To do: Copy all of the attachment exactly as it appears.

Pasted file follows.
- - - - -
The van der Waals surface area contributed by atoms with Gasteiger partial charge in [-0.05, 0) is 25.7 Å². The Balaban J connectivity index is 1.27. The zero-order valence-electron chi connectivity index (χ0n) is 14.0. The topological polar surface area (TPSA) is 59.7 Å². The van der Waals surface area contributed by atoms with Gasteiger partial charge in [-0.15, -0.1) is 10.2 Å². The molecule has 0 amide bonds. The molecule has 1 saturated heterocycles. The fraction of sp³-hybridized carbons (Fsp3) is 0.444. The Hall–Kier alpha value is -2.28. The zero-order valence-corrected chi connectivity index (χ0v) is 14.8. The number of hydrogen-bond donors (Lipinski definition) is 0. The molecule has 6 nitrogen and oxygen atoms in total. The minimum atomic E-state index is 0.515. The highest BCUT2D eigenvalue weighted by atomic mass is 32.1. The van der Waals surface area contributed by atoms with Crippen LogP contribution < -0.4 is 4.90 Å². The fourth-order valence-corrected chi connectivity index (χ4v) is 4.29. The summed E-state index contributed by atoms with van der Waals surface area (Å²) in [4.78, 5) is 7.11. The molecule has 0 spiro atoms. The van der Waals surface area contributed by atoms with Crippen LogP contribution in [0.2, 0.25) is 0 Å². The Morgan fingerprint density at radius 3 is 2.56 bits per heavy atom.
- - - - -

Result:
The van der Waals surface area contributed by atoms with Gasteiger partial charge in [-0.05, 0) is 25.7 Å². The Balaban J connectivity index is 1.27. The zero-order valence-electron chi connectivity index (χ0n) is 14.0. The topological polar surface area (TPSA) is 59.7 Å². The van der Waals surface area contributed by atoms with Gasteiger partial charge in [-0.15, -0.1) is 10.2 Å². The molecule has 0 amide bonds. The molecule has 1 saturated heterocycles. The fraction of sp³-hybridized carbons (Fsp3) is 0.444. The Hall–Kier alpha value is -2.28. The zero-order valence-corrected chi connectivity index (χ0v) is 14.8. The number of hydrogen-bond donors (Lipinski definition) is 0. The molecule has 6 nitrogen and oxygen atoms in total. The minimum atomic E-state index is 0.515. The highest BCUT2D eigenvalue weighted by atomic mass is 32.1. The van der Waals surface area contributed by atoms with Crippen LogP contribution < -0.4 is 4.90 Å². The fourth-order valence-corrected chi connectivity index (χ4v) is 4.29. The summed E-state index contributed by atoms with van der Waals surface area (Å²) in [4.78, 5) is 7.11. The molecule has 0 spiro atoms. The van der Waals surface area contributed by atoms with Crippen LogP contribution in [0.2, 0.25) is 0 Å². The Morgan fingerprint density at radius 3 is 2.56 bits per heavy atom.